Packing up my closet to move to a new house has made me realize that my wardrobe is haunted. Don’t get me wrong—there aren’t any spirits lurking there (although my abandoned bridesmaids’ dresses rustle menacingly from time to time). No, what haunts me are the empty gaps: the clothes, shoes and accessories I should have bought, but left behind. That bag in Edinburgh. That scarf in Paris. Those really, really cute shoes in the mall a mile from my apartment. Their absence floats around in my closet and mind, ghosts of lost opportunities.
American culture is in a mindfulness frenzy right now, with our desire for more meaningful lives crashing into our consumerism, inspired by Marie Kondo’s book The Life-Changing Magic of Tidying Up. Kondo wants us to think seriously about how much joy our belongings bring us, but we’ve somehow turned that into buying more organizational baskets and paring down our closets to a capsule wardrobe of five items. We don’t quite get it. But the idea of mindful minimalism is so appealing! Even I smugly enjoy the bare walls left in my old apartment from packing, the closest I’ll ever get to it.
But, alas, I’m a pack rat by nature, so when I do ask myself whether I really need 20 pairs of sneakers and a T-shirt from a trip taken 15 years ago, the answer is always, Yes, of course, you do. I’m right, in a way. I know myself well. I may not need more things, more clothes, scarves, bags or shoes, but I do like having them, taking pleasure in owning them. So I miss those things I did not buy with a ferocity that belies the number of years it’s been since I last handled these items.
Take that bag in Edinburgh, a small coin purse with a rose design worked in beads. I found it at a street fair. It cost less than five pounds, but I was there as an actor with a theatre troupe at the Fringe Festival, unsure of how much money we’d ultimately make. Besides, I was reluctant to shove more stuff into an already overpacked suitcase. I left it behind, decided a day later I should have bought it, and returned to the fair the next weekend to find, of course, that it was long gone.
Or that scarf I found on a trip to a conference in Paris, which draped beautifully around my shoulders, a pattern of the night sky picked out in gold thread on a navy background. Again, it cost almost nothing, and again, I left it behind due to fears about finances and over-packing. I left Paris the next day, and still can’t stop thinking about it, four years later. I had the money and the space; I should have snapped it up.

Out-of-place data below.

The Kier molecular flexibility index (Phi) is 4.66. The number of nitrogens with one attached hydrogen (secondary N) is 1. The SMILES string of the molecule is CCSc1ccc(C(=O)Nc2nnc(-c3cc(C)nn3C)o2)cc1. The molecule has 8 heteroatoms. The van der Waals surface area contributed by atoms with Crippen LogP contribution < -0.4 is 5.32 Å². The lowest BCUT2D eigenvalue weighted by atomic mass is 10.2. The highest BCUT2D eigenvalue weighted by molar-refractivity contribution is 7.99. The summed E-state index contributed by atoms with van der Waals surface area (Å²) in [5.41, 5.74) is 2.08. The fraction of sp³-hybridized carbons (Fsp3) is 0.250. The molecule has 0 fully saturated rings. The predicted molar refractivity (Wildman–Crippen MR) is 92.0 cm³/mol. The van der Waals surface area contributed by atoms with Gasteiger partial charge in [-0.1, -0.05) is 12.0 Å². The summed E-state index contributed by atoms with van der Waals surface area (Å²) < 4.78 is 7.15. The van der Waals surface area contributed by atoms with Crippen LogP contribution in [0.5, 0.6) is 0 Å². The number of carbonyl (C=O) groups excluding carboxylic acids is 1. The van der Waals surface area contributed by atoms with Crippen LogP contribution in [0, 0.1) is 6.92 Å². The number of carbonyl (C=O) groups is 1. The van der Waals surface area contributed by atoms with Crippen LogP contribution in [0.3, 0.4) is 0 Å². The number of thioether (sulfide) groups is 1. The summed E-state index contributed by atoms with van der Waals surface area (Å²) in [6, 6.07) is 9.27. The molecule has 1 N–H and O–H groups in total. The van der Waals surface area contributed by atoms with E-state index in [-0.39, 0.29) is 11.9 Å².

I miss those things I did not buy with a ferocity that belies the number of years it’s been since I last handled these items.
These losses might be tied to having to leave those beautiful cities, it’s true, but I regret leaving behind things much closer to home also. There’s a mall just a few minutes from my apartment where I found a pair of sparkly Converse high-tops in my size. I could afford them. I didn’t have to pack them. But I still decided no, and now curse myself every time I put together an outfit that would look great if only I could add a pair of sparkly Chucks.
It’s not just the places where I found these things, it turns out. It’s also the times in my life they’ve come to represent. Edinburgh was my last job before abandoning acting. That trip to Paris marked the beginning of the end of graduate school, the last time I felt relatively unconcerned about my career. And those shoes? Well, these days my feet need more support than sparkle. The melancholy of each of these times, in my memory, has become tied up with the items I left behind.
The things I didn’t buy have gained power over time, holding a kind of clout over me they wouldn’t have if I had actually purchased them. Buying them wouldn’t have changed much, really: I’d still have left acting, finished grad school, and developed slightly aching feet. At the same time, not buying those things didn’t change me from a pack rat into someone whose wardrobe is two sweaters and a sarong I can tie into 15 different outfits. My suitcase wasn’t suddenly light, and I didn’t become independently wealthy because I passed on a €30 scarf. I still miss those things I didn’t buy.
A skipped shopping purchase isn’t a road dramatically not taken, and I’d never make an argument for hoarding. But I still see those gaps in my closet, and think of those shoes, that bag, that scarf, and where I might have worn them, the outfits they might have perfectly completed. In short, they would have brought me joy. After all, the things I did buy—that skirt in London, that watch in Brooklyn—remind me of happy times, and I’m glad I bought them, even if I had to sit on my suitcase or eat ramen for a week to get them.
From now on, I’m going to practice my own kind of mindfulness when it comes to shopping. Yes, I should need what I buy, and of course, I should have good use for it. But I also want to remember that when I find something I love, and at a price I can afford, I should buy it. Life can be short, and busy, and hard. Owning little things that make us smile are a way to remember that it can be joyful, too.